Troubling look into academy culture

July 14, 2006|By JEAN MARBELLA

WASHINGTON — Washington-- --With most in the Navy courtroom wearing their summer whites -- short-sleeved shirts and chalky, chunky shoes -- the atmosphere seemed more clinical, almost dental really, than judicial.

But as it turns out, the court-martial of star Naval Academy quarterback Lamar S. Owens Jr., now under way at the Washington Navy Yard, is as messy as any civilian rape trial.

As the judge, Cmdr. John Maksym, characterized the case during one of his blunt declarations from the bench yesterday, "This is straight-out, consent-no consent, he said-she said."

From reading news accounts, I had my take on this case, admittedly more reaction than analysis. It just seemed like an eminently stupid and preventable incident: Why, oh why, has the don't-drink-and-drive message been so much more effectively pounded into people than the don't-drink-and-leave-yourself-vulnerable message?

Spending a day at the trial doesn't give me expert standing on the matter, but I did leave the courtroom with a little more insight and a lot more sadness. It's easy to judge from afar, but there is something heartbreaking about seeing the young midshipmen in their bright whites and neat hair and what should have been promising futures mired instead in a such a sordid affair.

The case, at its heart, is probably not much different from what you'd find in any number of criminal courts today -- the accuser, also a midshipman, says Owens forced himself on her after a night of drinking; his attorneys say they had consensual sex.

What's different is how this is being hashed out: The prosecutors, the judge, two of the four defense attorneys and the five-member jury are all Navy officers (a jury of your peers apparently being a civilian thing).

But even beyond that, several other factors distinguish this court-martial and have made the proceedings often a standing room-only affair.

For one thing, the trial comes on the 30th anniversary of the summer that women were finally allowed to enter the previously all-male service academy in Annapolis, a milestone that highlights both the advances and the lingering tensions that accompanied that shift.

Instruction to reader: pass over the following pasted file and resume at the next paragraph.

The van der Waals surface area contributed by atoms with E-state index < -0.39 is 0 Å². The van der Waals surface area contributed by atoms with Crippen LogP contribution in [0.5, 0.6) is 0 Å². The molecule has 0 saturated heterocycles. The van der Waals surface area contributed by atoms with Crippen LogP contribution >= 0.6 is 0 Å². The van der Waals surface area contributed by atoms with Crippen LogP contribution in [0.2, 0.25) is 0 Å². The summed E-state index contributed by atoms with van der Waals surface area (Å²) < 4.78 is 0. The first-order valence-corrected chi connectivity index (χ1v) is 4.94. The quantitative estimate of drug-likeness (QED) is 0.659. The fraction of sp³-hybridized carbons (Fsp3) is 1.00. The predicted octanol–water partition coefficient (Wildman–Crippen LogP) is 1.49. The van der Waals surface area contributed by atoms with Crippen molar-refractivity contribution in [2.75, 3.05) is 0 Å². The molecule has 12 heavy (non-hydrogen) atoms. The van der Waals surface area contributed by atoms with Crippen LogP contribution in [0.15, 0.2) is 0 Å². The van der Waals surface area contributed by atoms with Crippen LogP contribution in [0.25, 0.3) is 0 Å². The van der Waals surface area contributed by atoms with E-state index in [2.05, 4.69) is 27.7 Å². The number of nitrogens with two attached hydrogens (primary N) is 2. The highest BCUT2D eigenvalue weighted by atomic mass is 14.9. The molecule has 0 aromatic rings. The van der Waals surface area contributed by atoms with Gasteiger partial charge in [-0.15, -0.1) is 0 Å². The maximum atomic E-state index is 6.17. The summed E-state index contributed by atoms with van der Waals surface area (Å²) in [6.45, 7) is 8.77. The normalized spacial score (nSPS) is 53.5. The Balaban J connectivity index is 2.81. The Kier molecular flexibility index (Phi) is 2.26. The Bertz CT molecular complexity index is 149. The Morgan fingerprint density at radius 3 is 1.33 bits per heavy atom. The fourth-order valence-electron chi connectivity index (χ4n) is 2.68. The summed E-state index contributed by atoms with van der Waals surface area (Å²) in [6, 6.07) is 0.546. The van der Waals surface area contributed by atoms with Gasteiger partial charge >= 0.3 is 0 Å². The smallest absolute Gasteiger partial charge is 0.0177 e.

It also comes at a time when the academy is trying to respond to years of complaints -- including one from a Pentagon task force last year -- that it maintains a "hostile" environment for female students.

In this climate, defense attorneys have said, Owens and another Navy football player, who faces a court-martial for sexual misconduct in a separate case, are being used to make a point that the academy is finally cracking down on a long-standing problem.

The trial is presenting an eye-opening look at the culture within the academy. As buttoned-down and fresh-faced as the Mids you see strolling around Annapolis might look, they are still college students. The binge-drinking, the sloppy interpersonal relationships, the rule-breaking -- it doesn't seem much different from other campuses, according to testimony yesterday by a girlfriend of the accuser and a midshipman herself.

Like the Duke lacrosse case that exploded this year, the courts-martial involve athletes -- in Owens' case, a campus star who last year led his team to a bowl championship and an 8-4 season.

But the difference here is that Owens' accuser and her friends are athletes themselves.

This perhaps is what troubles me most about this case: More so than in other rape cases, these two Mids came together on what seemed to be a level playing field. There wasn't, or shouldn't have been, a power play going on here. There isn't that discomfiting impoverished-town-and-privileged-gown divide of the Duke case.

And yet now, Owens sits at the defense table, his family behind him, listening to often graphic testimony. With the charges pending, he was not allowed to graduate with his class this spring.

And the accuser -- whose name and those of her close friends are being withheld by The Sun and other news media as they generally do with alleged victims of sexual assault -- is getting the treatment that you would expect in such a case: She's been characterized as a heavy drinker who gets "aggressive" with alcohol and can black out and forget what happened after a binge.

Owens' attorneys seemed to be making the argument that the accuser and her friends had it in for the football team -- they had both dated players, and the relationships didn't work out, so they swore off going out with any more of them. The friend who testified yesterday said, though, that she remained friends with those exes -- and their teammates.

Including Owens, who was on that friend's instant-messaging buddy list and, in one of the more intriguing aspects of the case, messaged her after the encounter with the accuser, saying he needed to talk to her.

"I thought," she said, almost sadly, "he was a really good guy."

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